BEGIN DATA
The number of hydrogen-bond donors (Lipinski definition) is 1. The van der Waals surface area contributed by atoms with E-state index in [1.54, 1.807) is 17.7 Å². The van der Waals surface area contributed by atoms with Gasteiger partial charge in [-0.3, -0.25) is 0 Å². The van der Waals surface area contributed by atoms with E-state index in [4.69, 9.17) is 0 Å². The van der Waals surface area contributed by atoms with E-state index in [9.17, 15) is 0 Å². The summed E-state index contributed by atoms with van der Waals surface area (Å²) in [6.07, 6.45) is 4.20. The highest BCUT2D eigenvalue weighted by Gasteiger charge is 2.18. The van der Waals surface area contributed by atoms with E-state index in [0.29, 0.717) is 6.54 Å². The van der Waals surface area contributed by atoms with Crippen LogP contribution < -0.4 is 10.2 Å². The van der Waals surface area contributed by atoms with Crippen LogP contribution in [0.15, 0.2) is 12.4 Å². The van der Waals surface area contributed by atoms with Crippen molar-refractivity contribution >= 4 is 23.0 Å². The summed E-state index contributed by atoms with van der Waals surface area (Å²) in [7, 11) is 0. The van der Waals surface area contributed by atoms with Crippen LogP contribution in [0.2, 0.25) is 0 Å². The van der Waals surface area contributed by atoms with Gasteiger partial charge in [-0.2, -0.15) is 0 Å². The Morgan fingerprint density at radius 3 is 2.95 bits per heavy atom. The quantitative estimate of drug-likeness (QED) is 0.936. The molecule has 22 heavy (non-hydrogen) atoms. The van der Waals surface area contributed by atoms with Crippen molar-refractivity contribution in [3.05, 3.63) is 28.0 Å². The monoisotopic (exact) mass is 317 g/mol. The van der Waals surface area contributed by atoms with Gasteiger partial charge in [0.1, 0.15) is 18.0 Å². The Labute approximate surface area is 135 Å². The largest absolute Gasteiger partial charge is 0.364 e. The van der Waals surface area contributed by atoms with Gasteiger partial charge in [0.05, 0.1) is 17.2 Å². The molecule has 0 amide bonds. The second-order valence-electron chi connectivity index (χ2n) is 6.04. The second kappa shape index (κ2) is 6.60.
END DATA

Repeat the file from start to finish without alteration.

The number of hydrogen-bond donors (Lipinski definition) is 1. The van der Waals surface area contributed by atoms with E-state index in [1.54, 1.807) is 17.7 Å². The van der Waals surface area contributed by atoms with Gasteiger partial charge in [-0.3, -0.25) is 0 Å². The van der Waals surface area contributed by atoms with E-state index in [4.69, 9.17) is 0 Å². The van der Waals surface area contributed by atoms with E-state index in [9.17, 15) is 0 Å². The summed E-state index contributed by atoms with van der Waals surface area (Å²) in [6.07, 6.45) is 4.20. The highest BCUT2D eigenvalue weighted by Gasteiger charge is 2.18. The van der Waals surface area contributed by atoms with E-state index in [0.29, 0.717) is 6.54 Å². The van der Waals surface area contributed by atoms with Crippen LogP contribution < -0.4 is 10.2 Å². The van der Waals surface area contributed by atoms with Crippen LogP contribution in [0.15, 0.2) is 12.4 Å². The van der Waals surface area contributed by atoms with Crippen molar-refractivity contribution >= 4 is 23.0 Å². The summed E-state index contributed by atoms with van der Waals surface area (Å²) in [7, 11) is 0. The van der Waals surface area contributed by atoms with Crippen LogP contribution in [0.2, 0.25) is 0 Å². The van der Waals surface area contributed by atoms with Gasteiger partial charge in [-0.2, -0.15) is 0 Å². The Morgan fingerprint density at radius 3 is 2.95 bits per heavy atom. The quantitative estimate of drug-likeness (QED) is 0.936. The molecule has 22 heavy (non-hydrogen) atoms. The van der Waals surface area contributed by atoms with Crippen molar-refractivity contribution in [3.05, 3.63) is 28.0 Å². The monoisotopic (exact) mass is 317 g/mol. The van der Waals surface area contributed by atoms with Gasteiger partial charge in [0.1, 0.15) is 18.0 Å². The Labute approximate surface area is 135 Å². The largest absolute Gasteiger partial charge is 0.364 e. The van der Waals surface area contributed by atoms with Gasteiger partial charge in [0.05, 0.1) is 17.2 Å². The molecule has 0 amide bonds. The second-order valence-electron chi connectivity index (χ2n) is 6.04. The second kappa shape index (κ2) is 6.60.